Do human auditory perceptual abilities shape language sound structures? If so, what aspects of phonology may be driven by perception, and how should perceptually driven processes be captured in linguistic theory? These and similar questions have come to the forefront of linguistic research in the past decade because the technology used in speech perception research has become much more widely available and portable and because developments in constraint-based theories of phonology have made it possible to incorporate "perceptual constraints" into linguistic grammars. The "Role of Speech Perception in Phonology" is a collection of authoritative articles on the role of speech perception in phonology by leading phonologists, phoneticians, and cognitive psychologists. It presents a diverse range of views on the linguistic implications of speech perception research. It reports a number of new empirical research findings on speech perception. It provides definitive theoretical positions and contrasting viewpoints. It offers clearly defined implementation options.
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Dr. Elizabeth Hume is currently an associate professor of Linguistics at The Ohio State University. She has also been a visiting research fellow at the University of Utrecht, and a faculty member of the LSA Summer Institute of Linguistics (1993, 2003). Her research in phonology includes work on feature theory, consonant/vowel interaction, metathesis, and the representation of geminate consonants. Keith Johnson (Ph.D., The Ohio State University) has taught at the University of Alabama at Birmingham, UCLA, Indiana University, and the University of Illinois. He has published papers in the Journal of the Acoustic Society of America, the Journal of Phonetics, and Phonetica, among others. He teaches in the Linguistics Department at The Ohio State University.Review:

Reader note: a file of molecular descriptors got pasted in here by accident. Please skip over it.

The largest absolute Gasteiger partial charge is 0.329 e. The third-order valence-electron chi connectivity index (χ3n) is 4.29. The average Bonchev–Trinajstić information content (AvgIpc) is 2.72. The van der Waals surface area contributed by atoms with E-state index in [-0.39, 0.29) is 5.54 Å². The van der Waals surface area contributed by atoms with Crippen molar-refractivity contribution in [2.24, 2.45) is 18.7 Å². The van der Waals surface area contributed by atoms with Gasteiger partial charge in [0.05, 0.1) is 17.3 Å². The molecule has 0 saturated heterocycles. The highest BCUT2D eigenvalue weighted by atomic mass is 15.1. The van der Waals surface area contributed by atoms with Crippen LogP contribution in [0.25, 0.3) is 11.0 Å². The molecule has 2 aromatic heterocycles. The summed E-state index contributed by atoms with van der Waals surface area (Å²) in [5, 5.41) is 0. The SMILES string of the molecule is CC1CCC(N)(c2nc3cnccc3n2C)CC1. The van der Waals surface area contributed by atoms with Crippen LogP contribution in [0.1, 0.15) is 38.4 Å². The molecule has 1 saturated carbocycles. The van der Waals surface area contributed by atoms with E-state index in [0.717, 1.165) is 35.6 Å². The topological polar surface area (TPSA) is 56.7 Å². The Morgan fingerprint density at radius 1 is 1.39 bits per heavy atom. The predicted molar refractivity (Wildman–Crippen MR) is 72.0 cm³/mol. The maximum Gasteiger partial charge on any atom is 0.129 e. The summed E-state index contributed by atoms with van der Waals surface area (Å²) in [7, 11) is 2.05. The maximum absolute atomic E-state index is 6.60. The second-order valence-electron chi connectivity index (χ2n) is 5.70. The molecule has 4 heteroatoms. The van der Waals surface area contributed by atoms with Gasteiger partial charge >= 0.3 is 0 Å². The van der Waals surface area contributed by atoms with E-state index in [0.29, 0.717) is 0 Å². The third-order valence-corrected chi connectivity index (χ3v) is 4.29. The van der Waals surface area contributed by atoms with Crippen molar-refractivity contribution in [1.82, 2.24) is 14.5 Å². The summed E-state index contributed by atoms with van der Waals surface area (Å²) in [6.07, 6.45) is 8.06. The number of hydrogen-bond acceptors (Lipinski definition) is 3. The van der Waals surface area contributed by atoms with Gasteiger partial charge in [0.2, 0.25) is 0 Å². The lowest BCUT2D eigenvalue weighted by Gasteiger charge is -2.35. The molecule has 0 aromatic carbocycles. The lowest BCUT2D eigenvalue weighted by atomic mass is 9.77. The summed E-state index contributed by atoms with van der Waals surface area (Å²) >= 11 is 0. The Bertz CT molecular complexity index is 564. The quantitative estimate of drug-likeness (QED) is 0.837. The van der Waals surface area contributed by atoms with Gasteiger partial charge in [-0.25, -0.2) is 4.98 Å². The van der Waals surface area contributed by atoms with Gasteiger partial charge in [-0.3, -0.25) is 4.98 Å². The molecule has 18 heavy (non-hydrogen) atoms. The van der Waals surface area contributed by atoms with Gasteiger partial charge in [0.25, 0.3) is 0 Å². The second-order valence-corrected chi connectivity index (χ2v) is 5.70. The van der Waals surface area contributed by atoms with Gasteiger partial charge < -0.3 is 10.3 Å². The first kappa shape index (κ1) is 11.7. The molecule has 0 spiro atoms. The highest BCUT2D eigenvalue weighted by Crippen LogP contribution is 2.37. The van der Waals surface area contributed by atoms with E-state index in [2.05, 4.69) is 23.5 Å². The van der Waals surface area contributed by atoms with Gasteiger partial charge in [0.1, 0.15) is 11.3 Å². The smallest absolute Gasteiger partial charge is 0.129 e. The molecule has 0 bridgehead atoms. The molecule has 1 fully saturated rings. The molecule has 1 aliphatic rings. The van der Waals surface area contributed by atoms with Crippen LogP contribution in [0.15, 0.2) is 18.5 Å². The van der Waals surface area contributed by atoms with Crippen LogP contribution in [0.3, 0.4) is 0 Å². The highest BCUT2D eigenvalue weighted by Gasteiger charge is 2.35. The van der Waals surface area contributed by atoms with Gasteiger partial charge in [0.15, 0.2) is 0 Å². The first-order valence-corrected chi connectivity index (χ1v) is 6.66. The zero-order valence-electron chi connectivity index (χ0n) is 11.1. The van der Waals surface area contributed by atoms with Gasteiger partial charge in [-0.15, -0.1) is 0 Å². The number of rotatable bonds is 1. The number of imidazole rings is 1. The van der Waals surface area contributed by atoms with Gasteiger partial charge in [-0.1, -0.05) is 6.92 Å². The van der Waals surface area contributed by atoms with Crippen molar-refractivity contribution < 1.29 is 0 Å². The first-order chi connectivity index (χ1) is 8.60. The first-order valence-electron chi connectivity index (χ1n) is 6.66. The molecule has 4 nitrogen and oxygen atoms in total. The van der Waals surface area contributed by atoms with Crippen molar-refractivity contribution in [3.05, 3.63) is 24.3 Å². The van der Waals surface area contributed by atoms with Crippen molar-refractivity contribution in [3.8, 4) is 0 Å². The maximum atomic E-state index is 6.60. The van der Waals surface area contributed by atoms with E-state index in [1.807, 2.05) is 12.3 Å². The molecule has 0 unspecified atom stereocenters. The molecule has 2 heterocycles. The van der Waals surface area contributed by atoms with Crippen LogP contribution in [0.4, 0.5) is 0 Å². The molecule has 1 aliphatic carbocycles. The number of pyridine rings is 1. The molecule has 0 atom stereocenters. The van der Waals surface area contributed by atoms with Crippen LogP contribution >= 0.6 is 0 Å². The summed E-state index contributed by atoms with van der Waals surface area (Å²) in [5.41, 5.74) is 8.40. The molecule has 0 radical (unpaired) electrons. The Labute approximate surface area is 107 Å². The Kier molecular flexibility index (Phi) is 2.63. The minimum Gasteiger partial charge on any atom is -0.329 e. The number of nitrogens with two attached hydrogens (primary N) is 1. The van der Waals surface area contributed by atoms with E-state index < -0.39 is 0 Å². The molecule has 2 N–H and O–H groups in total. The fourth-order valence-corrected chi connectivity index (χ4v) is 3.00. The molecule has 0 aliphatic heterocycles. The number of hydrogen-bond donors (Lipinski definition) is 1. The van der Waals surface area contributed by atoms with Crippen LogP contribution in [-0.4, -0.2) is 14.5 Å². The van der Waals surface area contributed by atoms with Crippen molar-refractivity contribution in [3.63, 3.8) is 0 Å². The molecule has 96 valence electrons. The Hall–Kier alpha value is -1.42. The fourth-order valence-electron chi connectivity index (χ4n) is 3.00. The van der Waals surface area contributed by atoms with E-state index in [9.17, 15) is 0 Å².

"The variety of perspectives on the place of speech perception in phonology presented in this volume is impressive. It IS a meeting of the minds, as Lindblom introduced it, a forum where the difficult topic of speech perception in phonology calls for cooperation of phonologists and phoneticians. This volume shows that such cooperation is not only possible but also enjoyable, as both groups of researches realize the need for each other's insights to discuss and understand the perceptual component of the organization of speech and language...It is highly recommended as a valuable contribution to a library of every phonologist, phonetician, and speech scientist."
--THE LINGUIST LIST
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Book Description Brill Academic Pub, 2001. Hardcover. Book Condition: New. Bookseller Inventory # DADAX0123613515